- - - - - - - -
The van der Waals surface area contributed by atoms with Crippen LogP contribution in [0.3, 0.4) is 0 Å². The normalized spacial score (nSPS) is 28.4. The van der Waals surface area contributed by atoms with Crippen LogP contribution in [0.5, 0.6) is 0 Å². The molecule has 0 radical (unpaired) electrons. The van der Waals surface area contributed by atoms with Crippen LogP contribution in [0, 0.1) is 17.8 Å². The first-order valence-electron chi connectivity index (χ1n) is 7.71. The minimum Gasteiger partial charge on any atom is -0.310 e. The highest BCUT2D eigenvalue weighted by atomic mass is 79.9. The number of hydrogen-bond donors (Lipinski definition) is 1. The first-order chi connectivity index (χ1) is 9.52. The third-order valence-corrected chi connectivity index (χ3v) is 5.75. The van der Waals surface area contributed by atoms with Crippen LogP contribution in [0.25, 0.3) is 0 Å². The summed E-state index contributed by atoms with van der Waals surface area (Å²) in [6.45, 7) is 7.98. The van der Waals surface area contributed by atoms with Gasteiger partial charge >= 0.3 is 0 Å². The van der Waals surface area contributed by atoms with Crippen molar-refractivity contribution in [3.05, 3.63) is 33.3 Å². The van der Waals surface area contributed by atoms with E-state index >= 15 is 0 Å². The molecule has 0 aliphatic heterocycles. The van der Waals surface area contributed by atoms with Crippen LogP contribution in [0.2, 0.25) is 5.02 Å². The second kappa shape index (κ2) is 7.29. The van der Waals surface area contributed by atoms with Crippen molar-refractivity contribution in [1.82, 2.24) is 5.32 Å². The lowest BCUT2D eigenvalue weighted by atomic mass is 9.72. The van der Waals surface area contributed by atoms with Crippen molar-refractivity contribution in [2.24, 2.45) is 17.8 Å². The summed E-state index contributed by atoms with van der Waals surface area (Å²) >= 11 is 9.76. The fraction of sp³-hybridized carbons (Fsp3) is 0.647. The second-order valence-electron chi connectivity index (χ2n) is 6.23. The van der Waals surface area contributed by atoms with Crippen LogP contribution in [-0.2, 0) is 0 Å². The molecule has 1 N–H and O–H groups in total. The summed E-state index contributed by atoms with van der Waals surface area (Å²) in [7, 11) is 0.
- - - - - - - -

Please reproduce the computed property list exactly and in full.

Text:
The van der Waals surface area contributed by atoms with Crippen LogP contribution in [0.3, 0.4) is 0 Å². The normalized spacial score (nSPS) is 28.4. The van der Waals surface area contributed by atoms with Crippen LogP contribution in [0.5, 0.6) is 0 Å². The molecule has 0 radical (unpaired) electrons. The van der Waals surface area contributed by atoms with Crippen LogP contribution in [0, 0.1) is 17.8 Å². The first-order valence-electron chi connectivity index (χ1n) is 7.71. The minimum Gasteiger partial charge on any atom is -0.310 e. The highest BCUT2D eigenvalue weighted by atomic mass is 79.9. The number of hydrogen-bond donors (Lipinski definition) is 1. The first-order chi connectivity index (χ1) is 9.52. The third-order valence-corrected chi connectivity index (χ3v) is 5.75. The van der Waals surface area contributed by atoms with Crippen LogP contribution in [0.25, 0.3) is 0 Å². The summed E-state index contributed by atoms with van der Waals surface area (Å²) in [6.45, 7) is 7.98. The van der Waals surface area contributed by atoms with Gasteiger partial charge >= 0.3 is 0 Å². The van der Waals surface area contributed by atoms with Crippen molar-refractivity contribution in [3.05, 3.63) is 33.3 Å². The van der Waals surface area contributed by atoms with E-state index >= 15 is 0 Å². The molecule has 0 aliphatic heterocycles. The van der Waals surface area contributed by atoms with Crippen LogP contribution in [0.2, 0.25) is 5.02 Å². The second kappa shape index (κ2) is 7.29. The van der Waals surface area contributed by atoms with Crippen molar-refractivity contribution in [1.82, 2.24) is 5.32 Å². The lowest BCUT2D eigenvalue weighted by atomic mass is 9.72. The van der Waals surface area contributed by atoms with Crippen molar-refractivity contribution in [2.24, 2.45) is 17.8 Å². The summed E-state index contributed by atoms with van der Waals surface area (Å²) >= 11 is 9.76. The fraction of sp³-hybridized carbons (Fsp3) is 0.647. The second-order valence-electron chi connectivity index (χ2n) is 6.23. The van der Waals surface area contributed by atoms with Crippen LogP contribution in [-0.2, 0) is 0 Å². The molecule has 1 N–H and O–H groups in total. The summed E-state index contributed by atoms with van der Waals surface area (Å²) in [7, 11) is 0.